In this simplified restaurant analogy, and in networks in general, even though some managerial type tasks are necessary, you will notice that management is rarely identified a distinct key value adding role.
What is to be done about this?
Like restaurants, the more creative sectors of commerce have generally placed less importance upon management. In addition over the last decade or two – the information technology and globalisation years – society attitudes and tools have changed with many historical barriers coming down and new generations of workers less willing to accept the confines of the hierarchical company. Therefore it is quite possible that for many youngsters they are already less excited about becoming a manager.
But what about the rest of us who are still operating with the traditional mindset? It is the usual story: adapt or become irrelevant. There are many individual jobs that existed in the past and which are no longer around today. What is different here is that a whole cross-industry, cross-functional class of role is under threat of extinction. Each of us needs to reflect on how best we can bring value to an organisation, whether that is as a node or a connector. Maybe for some people they can fully play both roles, though this challenge should not be underestimated. In an ever more specialised environment it is hard for mere mortals to be great at both.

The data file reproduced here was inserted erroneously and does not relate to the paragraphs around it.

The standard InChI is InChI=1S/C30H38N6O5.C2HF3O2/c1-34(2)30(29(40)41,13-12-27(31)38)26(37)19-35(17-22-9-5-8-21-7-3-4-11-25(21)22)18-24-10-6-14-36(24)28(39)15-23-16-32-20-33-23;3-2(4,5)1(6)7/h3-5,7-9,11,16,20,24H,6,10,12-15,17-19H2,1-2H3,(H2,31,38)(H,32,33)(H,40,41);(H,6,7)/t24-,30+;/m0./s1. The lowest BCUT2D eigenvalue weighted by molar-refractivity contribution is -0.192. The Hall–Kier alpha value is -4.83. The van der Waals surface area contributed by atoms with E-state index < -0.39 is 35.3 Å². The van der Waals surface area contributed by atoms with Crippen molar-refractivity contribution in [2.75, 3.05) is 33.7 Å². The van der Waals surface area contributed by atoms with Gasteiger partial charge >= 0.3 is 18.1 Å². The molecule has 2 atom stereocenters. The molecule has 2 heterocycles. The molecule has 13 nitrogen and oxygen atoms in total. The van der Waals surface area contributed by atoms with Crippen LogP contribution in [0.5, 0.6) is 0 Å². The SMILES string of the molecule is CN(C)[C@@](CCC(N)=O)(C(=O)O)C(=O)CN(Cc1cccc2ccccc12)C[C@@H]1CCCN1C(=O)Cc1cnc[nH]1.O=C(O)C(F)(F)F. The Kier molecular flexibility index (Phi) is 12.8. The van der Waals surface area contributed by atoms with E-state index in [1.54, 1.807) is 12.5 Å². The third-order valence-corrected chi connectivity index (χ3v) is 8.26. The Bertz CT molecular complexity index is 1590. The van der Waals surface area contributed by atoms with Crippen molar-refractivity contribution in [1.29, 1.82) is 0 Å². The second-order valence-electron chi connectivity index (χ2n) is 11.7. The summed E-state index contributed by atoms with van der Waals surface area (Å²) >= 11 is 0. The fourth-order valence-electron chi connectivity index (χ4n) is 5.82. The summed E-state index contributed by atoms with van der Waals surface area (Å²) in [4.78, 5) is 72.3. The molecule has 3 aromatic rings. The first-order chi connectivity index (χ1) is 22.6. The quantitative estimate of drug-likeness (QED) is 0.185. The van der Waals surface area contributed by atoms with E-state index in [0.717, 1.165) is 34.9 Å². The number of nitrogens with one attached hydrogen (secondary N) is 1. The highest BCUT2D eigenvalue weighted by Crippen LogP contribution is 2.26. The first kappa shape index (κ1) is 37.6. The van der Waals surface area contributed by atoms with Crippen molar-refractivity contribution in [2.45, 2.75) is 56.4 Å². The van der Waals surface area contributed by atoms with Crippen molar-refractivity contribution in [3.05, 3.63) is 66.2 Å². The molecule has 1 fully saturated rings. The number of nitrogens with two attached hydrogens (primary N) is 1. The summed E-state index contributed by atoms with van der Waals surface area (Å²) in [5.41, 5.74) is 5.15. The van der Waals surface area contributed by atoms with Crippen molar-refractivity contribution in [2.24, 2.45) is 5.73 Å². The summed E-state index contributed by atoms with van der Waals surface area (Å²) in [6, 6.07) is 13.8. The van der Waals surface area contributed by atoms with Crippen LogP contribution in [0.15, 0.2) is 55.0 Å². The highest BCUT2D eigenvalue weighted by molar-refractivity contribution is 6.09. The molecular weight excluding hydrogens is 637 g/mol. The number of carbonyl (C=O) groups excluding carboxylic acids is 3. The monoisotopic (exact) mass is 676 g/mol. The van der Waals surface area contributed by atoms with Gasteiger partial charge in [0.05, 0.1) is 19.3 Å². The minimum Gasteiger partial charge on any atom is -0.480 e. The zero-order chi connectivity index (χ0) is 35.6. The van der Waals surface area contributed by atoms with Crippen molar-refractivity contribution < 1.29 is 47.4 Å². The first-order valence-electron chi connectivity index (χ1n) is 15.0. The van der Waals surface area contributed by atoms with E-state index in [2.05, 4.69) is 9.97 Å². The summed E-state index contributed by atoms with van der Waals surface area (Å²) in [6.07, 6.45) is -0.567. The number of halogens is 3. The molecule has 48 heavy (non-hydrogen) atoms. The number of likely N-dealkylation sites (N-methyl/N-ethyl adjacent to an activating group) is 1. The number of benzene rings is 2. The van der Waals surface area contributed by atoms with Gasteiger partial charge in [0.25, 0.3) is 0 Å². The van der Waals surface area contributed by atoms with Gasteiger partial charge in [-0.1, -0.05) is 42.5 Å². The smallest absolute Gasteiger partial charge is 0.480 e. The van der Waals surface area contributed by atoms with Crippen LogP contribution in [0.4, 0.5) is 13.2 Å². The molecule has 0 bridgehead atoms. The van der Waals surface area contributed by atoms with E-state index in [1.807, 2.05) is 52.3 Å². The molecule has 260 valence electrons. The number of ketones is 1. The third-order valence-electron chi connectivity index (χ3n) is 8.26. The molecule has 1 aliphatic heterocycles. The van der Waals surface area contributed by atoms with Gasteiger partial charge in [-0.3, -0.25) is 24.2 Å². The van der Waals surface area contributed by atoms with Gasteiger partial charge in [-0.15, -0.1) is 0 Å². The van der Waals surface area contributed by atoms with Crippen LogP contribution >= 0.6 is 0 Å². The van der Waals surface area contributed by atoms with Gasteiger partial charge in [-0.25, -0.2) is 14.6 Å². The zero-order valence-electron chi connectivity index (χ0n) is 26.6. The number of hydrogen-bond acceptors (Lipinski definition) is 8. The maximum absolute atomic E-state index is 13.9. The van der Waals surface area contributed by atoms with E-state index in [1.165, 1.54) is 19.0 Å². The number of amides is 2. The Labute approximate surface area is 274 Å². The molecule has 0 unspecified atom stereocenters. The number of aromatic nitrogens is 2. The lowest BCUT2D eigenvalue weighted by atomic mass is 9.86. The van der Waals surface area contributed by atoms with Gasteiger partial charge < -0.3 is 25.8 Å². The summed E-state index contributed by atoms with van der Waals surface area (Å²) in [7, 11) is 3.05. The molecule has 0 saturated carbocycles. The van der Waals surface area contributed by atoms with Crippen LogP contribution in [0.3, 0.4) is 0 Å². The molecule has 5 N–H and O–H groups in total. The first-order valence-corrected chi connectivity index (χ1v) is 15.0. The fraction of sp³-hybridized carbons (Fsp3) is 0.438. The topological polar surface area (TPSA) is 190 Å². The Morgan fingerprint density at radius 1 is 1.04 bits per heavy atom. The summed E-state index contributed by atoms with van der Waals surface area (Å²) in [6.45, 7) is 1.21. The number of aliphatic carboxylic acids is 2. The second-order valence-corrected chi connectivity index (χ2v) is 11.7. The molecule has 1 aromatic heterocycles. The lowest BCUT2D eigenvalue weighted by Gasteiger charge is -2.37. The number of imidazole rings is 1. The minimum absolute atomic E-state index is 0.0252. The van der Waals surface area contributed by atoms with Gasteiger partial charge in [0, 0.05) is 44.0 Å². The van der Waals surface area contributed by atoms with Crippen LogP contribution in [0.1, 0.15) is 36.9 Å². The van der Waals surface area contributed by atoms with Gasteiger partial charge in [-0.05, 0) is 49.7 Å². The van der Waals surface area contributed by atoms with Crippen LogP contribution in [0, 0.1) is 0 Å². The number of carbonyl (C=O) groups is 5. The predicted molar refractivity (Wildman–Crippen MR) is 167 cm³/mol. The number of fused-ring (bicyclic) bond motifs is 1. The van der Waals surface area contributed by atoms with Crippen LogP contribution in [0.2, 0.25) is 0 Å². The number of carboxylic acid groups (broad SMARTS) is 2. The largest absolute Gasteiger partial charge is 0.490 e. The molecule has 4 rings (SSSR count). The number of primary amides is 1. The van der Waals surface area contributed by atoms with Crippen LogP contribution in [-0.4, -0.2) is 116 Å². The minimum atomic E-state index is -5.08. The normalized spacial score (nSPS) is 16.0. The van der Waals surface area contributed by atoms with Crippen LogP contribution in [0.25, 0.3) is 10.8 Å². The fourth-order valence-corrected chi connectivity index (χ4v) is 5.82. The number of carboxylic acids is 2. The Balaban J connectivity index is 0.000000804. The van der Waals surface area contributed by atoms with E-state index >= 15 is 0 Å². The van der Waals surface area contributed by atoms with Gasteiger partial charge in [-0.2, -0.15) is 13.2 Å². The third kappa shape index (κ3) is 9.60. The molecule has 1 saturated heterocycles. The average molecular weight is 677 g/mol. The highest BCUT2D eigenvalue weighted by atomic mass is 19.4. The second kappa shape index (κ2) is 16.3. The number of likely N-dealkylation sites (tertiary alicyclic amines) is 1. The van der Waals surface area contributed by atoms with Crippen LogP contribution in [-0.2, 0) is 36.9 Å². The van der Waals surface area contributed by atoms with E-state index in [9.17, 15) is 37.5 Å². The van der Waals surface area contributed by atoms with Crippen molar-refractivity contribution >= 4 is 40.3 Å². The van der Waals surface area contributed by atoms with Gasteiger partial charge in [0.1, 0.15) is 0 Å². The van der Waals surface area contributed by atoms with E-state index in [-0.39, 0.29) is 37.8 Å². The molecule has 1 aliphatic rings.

Management versus leadership
Having given management a very bleak outlook, it would be remiss not to accept that today there remain many such jobs out there, along with plenty of pyramid organisations. Therefore the manager will not die out overnight. Furthermore some of the traditional management tasks such as coordinating, budgeting, planning and monitoring will remain valuable. However, these activities are more likely to be embedded in the network rather than being a distinct role. At most, maybe we will end up with some form of ‘management lite’ emerging in the future.
What should not be doubted though is that even with the demise of management, the need for leadership, by both nodes and connectors, remains very much in demand. This could help address the often quoted complaint of ‘over managed and under led’, since as managerial roles evaporate, it will put even greater focus upon the need for leadership. Within a network, this leadership needs to take various progressive forms with the pyramid orientated command-and-control approach relegated to only limited use.
Networks and pyramids
In recent years the world has already been embracing the network organisational structure. Whilst this trend will continue, the pyramid structures will be with us for some time and as such traditional pyramid navigation skills will remain valuable.
What our generation must do though is to help our children compliment these skills with truly understanding network dynamics and getting them to critically assess whether in the new world they are best suited, and can add value, as nodes, connectors or some expression of both. This way we can equip them for the future and ensure they do not sleep walk down the outdated management path.
About the author
Martyn Cuff is Chief Operating Officer of Allianz Infrastructure Transformation. His thirty year career has focused around the Investment Management and Wealth Management industries and more recently this has expanded into the Reinsurance and Insurance sector. He has a MBA from London Business School, is a Fellow of the Chartered Institute of Management Accountants, a fellow of the Chartered Institute of Securities and Investment and an Associate of the Chartered Institute of Banks. He is also active in the charitable and educational sectors.